The first manifestation of this compulsion towards self-improvement and perfection is the striving for truthfulness, veracity and authenticity….
The historical development of ethics shows that the first step from a low ethic to a higher one is not taken when people start to show concern and a helpful attitude towards those outside the immediate family circle or tribe, but when people begin to see lies and deception, falsehood and trickery as no longer compatible with their own nature….
It is surely also a factor in the motivation towards truthfulness, that people become trustworthy, resulting in considerable improvements in community life as people behave honestly towards each other…We do not take up the endless battle of striving towards truthfulness just because it benefits others, but also for our own sake - because we feel the need for self-respect.”
Is it not above all the loss of this self-respect and the integrity which goes with it, which is robbing us of our firm footing as we struggle with the big issues of our time?
A while ago I was asked in a casual way: “Ah yes, reverence for life! What’s that all about?”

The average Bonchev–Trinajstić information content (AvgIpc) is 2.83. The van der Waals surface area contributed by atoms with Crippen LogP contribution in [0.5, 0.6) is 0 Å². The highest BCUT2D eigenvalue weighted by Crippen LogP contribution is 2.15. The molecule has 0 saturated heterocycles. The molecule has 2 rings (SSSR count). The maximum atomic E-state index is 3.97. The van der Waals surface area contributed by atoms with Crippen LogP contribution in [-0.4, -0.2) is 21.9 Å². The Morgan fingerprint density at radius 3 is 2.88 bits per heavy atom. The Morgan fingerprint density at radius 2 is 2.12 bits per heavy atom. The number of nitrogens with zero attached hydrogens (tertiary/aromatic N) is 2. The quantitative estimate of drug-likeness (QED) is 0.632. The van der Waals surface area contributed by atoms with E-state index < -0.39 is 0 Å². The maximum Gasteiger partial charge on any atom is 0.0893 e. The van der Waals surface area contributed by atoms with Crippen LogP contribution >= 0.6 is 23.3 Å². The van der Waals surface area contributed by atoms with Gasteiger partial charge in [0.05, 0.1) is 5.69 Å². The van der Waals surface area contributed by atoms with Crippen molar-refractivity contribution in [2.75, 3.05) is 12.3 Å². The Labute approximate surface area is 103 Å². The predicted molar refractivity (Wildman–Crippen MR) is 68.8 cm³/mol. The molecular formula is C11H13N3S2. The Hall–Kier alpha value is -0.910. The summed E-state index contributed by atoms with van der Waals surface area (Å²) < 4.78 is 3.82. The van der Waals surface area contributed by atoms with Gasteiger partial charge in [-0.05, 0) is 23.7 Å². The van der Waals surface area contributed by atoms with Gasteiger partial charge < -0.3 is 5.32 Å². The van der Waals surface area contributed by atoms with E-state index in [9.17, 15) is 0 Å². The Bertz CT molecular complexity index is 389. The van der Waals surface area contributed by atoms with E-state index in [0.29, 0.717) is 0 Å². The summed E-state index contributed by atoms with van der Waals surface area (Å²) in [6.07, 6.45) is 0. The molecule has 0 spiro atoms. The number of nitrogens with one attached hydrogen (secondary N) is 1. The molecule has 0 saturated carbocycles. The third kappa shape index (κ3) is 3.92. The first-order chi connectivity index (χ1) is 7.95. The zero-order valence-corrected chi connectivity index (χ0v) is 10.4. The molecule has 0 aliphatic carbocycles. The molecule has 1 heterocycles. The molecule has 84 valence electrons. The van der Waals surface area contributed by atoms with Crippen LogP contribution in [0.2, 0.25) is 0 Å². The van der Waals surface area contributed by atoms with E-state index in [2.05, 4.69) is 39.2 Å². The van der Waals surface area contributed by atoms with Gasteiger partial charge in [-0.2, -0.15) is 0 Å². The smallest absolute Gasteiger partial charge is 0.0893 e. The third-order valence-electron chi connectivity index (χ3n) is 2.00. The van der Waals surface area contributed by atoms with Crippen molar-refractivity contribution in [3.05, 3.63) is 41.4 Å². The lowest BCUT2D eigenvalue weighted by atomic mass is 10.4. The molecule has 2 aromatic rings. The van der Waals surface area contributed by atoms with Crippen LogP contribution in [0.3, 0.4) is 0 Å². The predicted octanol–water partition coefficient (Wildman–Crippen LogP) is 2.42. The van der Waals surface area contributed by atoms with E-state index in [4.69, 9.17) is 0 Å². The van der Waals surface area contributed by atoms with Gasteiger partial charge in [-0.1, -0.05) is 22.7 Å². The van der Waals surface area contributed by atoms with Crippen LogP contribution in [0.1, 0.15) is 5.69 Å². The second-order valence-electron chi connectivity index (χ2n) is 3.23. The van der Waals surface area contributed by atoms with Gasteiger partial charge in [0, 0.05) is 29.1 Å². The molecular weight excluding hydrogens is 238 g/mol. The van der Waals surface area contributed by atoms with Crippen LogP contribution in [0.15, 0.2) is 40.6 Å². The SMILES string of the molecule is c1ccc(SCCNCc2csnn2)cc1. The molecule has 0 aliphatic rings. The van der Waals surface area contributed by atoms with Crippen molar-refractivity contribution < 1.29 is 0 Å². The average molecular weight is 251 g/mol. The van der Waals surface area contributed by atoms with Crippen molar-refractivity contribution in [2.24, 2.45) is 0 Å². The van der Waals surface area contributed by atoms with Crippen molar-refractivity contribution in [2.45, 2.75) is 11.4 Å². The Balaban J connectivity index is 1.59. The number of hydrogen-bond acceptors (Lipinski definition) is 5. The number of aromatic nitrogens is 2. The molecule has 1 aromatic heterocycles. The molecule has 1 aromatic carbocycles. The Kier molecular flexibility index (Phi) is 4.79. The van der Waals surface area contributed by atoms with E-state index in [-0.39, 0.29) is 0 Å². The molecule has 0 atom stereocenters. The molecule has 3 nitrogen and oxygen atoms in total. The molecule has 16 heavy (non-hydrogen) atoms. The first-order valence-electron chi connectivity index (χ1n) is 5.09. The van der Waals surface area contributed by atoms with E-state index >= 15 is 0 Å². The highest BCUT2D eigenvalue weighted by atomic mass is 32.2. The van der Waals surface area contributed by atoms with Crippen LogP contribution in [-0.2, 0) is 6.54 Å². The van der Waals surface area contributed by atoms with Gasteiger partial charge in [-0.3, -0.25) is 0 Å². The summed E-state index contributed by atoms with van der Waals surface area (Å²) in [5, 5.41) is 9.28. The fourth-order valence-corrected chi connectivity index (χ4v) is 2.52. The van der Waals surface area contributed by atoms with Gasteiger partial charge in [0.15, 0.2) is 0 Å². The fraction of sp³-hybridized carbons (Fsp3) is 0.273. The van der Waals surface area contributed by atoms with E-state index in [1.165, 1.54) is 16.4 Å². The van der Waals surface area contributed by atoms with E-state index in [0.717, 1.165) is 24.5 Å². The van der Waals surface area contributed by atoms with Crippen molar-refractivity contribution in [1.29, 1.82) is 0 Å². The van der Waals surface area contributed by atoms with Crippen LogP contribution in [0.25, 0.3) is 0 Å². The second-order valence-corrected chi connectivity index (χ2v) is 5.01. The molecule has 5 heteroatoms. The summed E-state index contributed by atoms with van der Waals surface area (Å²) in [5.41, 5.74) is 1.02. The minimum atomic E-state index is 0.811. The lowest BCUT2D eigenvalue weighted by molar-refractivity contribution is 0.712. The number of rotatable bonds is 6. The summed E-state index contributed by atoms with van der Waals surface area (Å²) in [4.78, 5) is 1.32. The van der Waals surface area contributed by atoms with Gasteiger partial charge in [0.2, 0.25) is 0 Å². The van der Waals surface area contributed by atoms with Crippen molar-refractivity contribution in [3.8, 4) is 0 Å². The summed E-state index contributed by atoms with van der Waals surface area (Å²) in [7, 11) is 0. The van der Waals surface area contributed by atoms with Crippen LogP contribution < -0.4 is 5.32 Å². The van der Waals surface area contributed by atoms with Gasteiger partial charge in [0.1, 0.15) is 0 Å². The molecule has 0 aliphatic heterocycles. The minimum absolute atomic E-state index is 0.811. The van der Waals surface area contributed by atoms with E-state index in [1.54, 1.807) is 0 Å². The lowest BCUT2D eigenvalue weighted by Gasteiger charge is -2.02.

The situation required a short answer, so I said: “Truthfulness and kindness;”
“Is that it?” was the response.
“Well”, I said, “if we had more honesty in politics and the media and more kindness in business, wouldn’t the world be a very different place?”
The questioner was too polite to say what was on his mind, namely: “…if pigs could fly…..?”
Is that not so often our first reaction to Schweitzer’s advice? And is that not a symptom of our direction of travel and of how far we have drifted, rudderless, on these choppy waters of our times? And is it not high time that we began to think more deeply about our predicament and to take it more seriously?
It is true - on rare occasions these two - truthfulness and kindness - can be in conflict with each other, but in the vast majority of cases they work as a team when you are trying to put the philosophy of Reverence for Life into practice.